For kitesurfing and dinners on the beach: Cabarete
For all-inclusives (not my jam, but they might be yours!): Punta Cana
For dancing: Santo Domingo (check out my map of where to go dance)
What have I learned living in the Dominican Republic?
<<The below was written around January 1, 2019>>
January 1 will mark ONE YEAR since I moved here… and it’s been a hell of a lot harder than I imagined.
Just because you’re called to something doesn’t mean the journey will gracefully unfold. The universe may invite you to a situation where you have to struggle, fight, and endure. Our destined experiences are meant to teach us something, and sometimes learning those lessons isn’t easy.
Being in the Dominican Republic showed me my inherent right to massive self-expression, that I can succeed as a business owner in any environment, taught me to love my body more deeply, demonstrated that self-love is my birthright (and has nothing to do with money or accomplishments), and reminded me how lucky I am to be from the United States. For all of the troubles in our country right now, we still have so, so much to be grateful for.
My favorite part about being here? How Dominicans sing and dance so freely. It doesn’t matter if they’re any good at it. They relentlessly express themselves, and can laugh at themselves and one another with pure love.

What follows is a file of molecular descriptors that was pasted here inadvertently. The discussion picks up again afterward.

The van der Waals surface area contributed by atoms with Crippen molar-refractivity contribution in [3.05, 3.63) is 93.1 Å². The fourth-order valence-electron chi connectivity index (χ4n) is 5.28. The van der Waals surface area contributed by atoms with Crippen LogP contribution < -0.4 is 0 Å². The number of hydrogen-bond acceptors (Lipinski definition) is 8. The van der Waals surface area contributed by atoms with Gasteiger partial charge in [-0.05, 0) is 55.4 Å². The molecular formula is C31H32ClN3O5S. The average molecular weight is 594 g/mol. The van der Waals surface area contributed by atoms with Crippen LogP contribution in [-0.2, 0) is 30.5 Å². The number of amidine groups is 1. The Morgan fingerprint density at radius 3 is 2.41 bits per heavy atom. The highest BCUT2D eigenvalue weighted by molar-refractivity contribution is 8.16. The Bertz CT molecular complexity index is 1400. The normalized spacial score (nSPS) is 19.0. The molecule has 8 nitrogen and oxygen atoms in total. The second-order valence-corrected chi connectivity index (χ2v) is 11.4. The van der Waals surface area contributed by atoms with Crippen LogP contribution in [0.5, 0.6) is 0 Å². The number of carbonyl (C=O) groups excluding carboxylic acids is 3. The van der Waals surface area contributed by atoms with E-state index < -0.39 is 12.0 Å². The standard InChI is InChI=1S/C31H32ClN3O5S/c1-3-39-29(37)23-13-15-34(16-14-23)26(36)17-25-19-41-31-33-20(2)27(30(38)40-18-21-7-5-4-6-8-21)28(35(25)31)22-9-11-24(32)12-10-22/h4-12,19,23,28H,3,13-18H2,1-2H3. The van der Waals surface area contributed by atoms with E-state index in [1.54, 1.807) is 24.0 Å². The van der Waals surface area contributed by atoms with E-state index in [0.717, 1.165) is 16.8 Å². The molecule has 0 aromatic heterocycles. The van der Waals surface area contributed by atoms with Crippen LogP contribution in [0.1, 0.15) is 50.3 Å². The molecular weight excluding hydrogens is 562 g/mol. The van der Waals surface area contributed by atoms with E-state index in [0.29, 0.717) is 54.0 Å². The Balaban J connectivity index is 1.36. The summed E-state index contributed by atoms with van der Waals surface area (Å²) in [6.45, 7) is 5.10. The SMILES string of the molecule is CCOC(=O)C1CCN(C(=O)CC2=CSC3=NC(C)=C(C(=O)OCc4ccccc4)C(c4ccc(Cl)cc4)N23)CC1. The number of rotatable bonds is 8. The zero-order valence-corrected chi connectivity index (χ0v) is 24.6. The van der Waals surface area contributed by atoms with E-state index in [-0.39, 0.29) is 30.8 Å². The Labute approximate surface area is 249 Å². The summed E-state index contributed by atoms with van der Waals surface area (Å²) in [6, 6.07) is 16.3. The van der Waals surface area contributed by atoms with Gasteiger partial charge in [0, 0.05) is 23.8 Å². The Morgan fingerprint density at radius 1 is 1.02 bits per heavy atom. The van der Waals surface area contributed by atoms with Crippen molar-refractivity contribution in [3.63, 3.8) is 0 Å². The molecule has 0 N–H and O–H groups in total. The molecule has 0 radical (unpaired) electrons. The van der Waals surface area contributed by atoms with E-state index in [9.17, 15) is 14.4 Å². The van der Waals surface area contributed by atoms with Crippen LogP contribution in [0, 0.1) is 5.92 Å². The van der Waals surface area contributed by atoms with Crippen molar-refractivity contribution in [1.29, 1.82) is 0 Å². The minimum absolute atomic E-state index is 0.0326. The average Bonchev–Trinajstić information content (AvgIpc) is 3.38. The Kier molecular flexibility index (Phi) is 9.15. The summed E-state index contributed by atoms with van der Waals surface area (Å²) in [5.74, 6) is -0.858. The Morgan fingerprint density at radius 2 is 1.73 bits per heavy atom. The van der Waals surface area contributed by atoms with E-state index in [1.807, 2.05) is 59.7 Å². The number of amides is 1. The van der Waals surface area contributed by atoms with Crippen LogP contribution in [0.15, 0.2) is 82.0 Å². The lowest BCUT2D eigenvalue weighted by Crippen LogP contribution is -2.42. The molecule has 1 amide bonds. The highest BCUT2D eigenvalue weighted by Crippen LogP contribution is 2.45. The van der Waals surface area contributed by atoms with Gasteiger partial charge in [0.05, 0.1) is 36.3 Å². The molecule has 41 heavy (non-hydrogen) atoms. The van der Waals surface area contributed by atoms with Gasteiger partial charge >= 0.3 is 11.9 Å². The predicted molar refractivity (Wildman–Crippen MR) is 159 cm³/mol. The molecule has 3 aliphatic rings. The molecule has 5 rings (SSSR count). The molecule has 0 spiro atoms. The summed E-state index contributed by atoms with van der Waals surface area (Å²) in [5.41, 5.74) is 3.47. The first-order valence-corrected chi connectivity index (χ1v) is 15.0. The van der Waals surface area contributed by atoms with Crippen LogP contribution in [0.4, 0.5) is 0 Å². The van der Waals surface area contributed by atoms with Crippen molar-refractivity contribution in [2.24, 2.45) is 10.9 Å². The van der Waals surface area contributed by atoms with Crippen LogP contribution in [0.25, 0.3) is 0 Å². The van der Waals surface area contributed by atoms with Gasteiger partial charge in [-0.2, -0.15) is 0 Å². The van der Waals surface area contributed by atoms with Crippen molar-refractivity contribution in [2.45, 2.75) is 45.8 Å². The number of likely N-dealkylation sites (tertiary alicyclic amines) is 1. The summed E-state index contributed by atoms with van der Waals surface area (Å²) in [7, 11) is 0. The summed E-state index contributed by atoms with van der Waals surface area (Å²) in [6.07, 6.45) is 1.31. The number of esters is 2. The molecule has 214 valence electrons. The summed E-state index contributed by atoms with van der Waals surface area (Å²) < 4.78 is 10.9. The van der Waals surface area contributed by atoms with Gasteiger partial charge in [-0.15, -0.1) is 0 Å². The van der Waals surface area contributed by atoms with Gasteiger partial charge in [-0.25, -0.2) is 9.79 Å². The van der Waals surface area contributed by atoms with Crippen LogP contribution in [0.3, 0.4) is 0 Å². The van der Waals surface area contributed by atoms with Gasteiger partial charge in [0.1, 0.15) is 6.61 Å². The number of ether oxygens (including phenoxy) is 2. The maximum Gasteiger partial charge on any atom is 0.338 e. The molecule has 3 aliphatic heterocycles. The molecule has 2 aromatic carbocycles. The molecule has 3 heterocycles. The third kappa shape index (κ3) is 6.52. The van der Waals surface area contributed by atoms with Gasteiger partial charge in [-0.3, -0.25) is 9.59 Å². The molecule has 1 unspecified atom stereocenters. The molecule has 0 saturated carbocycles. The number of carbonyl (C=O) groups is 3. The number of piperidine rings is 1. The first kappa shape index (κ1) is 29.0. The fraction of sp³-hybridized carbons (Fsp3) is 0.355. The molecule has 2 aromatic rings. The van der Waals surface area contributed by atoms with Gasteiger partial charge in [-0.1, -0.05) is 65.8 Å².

There are other things I hate about being here. I hate the negative attention I receive as a white woman, all the mosquitos, and the pollution of the downtown area of Santo Domingo (there’s a reason I run my annual retreat in Samana, and that I only take travelers to one part of the capital city). I hate the gossip and I hate the crime.
This is just life, right? There are pros and cons. The term “double edged sword” exists for a reason. I believe all I can do is follow my intuition, listen to my heart, and accept the imperfection of every experience as perfect.
I am so grateful to have spent my year here, and for all of the DR’s challenges and joys that gave me an opportunity for massive learning.
What was the choice that led to your biggest learning this year? Comment below.
Embrace the Adventure,